Saturday, February 15, 2014
Kelud Wakes up
We have gone a long time since we have had a really major eruption. This one appears big enough and it is still early days. Thus it could build into something really large vas we have experienced.
I suspect that we are seriously overdue for a big messy eruption somewhere. Really messy is something that cuts the global temperature by a degree. Howeve4r we have had only a couple of such during modern times and knocking us back a degree in a world that is most of a degree at present above average is easily handled.
It is when we are most of a degree below average that it hurts which describes the little ice age.
Significant Eruption Started at Indonesia’s Kelut
The eruption at Kelud in Indonesia on February 14, 2014, with volcanic lightning being generated in the ash plume.Image: @hilmi_dzi / Twitter, used by permission.
I don’t have many details, but news out of Indonesia appears to be that a significant eruption (see above) has started at Kelut (Kelud). News (mainly in Indonesia) suggests ash falling upwards of 15-40 km from the volcano, some of it gravel-sized. The latest monitoring data (see translation below) noted an eruption at 23:29 (local time) and that the volcanologist have left their posts due to the eruption (also note the comment on the far right bottom of the table). The BNPB has recommended that all people living within 10 km of the volcano be evacuated. The Indonesian government has set up 78 evacuation shelters around Kelud and only a few hours ago, the alert status had been raised to its highest level.
The growing plume from the February 14, 2014 eruption of Kelut in Indonesia. Image: JMA, edited by E. Klemetti.
UPDATE 3:00 PM EST: I’ve added a composite image of JMA weather satellite images (see above) that show how the plume grew between 1700 and 1900 UTC (2 hours). Seems like the eruption is on a similar scale to the 1990 explosive event (hat tip to Alain Bernard for pointing me to this data). The current advisory from the Darwin VAAC has ash to FL450 (13 km / 45,000 feet).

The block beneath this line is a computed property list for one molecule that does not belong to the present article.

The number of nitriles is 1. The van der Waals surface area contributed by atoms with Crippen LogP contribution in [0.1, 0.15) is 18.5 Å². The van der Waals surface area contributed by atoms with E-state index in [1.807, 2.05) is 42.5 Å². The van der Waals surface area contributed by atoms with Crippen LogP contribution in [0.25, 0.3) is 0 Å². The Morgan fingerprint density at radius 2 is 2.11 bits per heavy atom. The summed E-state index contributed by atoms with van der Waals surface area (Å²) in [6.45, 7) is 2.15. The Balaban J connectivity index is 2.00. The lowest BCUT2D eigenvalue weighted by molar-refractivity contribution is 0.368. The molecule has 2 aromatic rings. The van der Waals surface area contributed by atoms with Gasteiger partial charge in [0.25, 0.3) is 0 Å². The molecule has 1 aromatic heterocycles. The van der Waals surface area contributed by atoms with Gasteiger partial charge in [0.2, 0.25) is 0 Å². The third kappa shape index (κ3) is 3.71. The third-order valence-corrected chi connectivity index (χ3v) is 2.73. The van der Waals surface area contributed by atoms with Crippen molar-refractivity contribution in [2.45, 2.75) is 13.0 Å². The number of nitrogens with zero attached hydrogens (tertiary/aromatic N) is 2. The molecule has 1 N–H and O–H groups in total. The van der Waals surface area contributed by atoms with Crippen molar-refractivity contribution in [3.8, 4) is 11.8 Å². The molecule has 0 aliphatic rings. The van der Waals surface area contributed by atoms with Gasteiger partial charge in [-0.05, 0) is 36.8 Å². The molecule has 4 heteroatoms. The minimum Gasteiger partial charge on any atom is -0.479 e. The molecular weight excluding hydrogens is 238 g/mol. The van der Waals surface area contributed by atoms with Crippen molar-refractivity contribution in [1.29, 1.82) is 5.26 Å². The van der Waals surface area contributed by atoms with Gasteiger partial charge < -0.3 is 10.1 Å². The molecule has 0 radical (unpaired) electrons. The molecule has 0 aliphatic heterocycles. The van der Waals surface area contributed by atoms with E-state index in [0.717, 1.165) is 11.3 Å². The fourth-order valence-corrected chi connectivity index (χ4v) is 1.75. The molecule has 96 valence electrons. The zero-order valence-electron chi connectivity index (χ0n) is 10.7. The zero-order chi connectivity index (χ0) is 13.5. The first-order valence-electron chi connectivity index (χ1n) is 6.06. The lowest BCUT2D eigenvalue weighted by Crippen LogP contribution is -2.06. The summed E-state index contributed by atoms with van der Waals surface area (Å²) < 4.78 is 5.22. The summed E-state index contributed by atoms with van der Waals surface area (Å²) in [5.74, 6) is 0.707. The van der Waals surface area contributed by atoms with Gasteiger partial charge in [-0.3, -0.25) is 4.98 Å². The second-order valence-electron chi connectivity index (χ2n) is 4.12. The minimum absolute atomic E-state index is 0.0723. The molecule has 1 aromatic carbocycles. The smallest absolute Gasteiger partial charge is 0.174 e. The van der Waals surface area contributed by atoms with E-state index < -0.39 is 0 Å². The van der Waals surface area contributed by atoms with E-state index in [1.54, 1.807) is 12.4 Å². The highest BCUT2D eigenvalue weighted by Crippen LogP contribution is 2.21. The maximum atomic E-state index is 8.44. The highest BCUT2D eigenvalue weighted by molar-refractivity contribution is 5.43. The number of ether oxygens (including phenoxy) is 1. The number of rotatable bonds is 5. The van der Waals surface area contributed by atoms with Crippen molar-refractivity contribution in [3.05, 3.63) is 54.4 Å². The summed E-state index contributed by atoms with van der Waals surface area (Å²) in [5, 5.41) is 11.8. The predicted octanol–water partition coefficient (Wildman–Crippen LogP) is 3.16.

The eruption at Kelud, seen just before 11 pm (local time) on February 14, 2014. Image: @hilmi_dzi / Twitter, used by permission.
UPDATE 2:30 PM EST: The Jakarta Post is reporting an ash plume from the eruption of ~10 km / 32,000 feet with ash falling upwards of 50 km from the volcano. Thousands of people are fleeing the area to evacuation centers, but over 200,000 people live within the 10 km evacuation zone. I was also tweeted an image of what is supposedly volcanic tephra from the eruption,
supposedly 70 km from the volcano, but hard to confirm I’ve
confirmed its from 15-20 km out, not 70 km. I’ve also added another image of
what might be the opening moments of one of the eruptions today, also taken by
@hilmi_dzi (see above).
Data from the seismic station monitoring Kelud in Indonesia. Image: Kediri Regency
I’ll try to update with more information as it arrives.
Erik Klemetti is an assistant professor of Geosciences at Denison University. His passion in geology is volcanoes, and he has studied them all over the world. You can follow Erik on Twitter, where you'll get volcano news and the occasional baseball comment.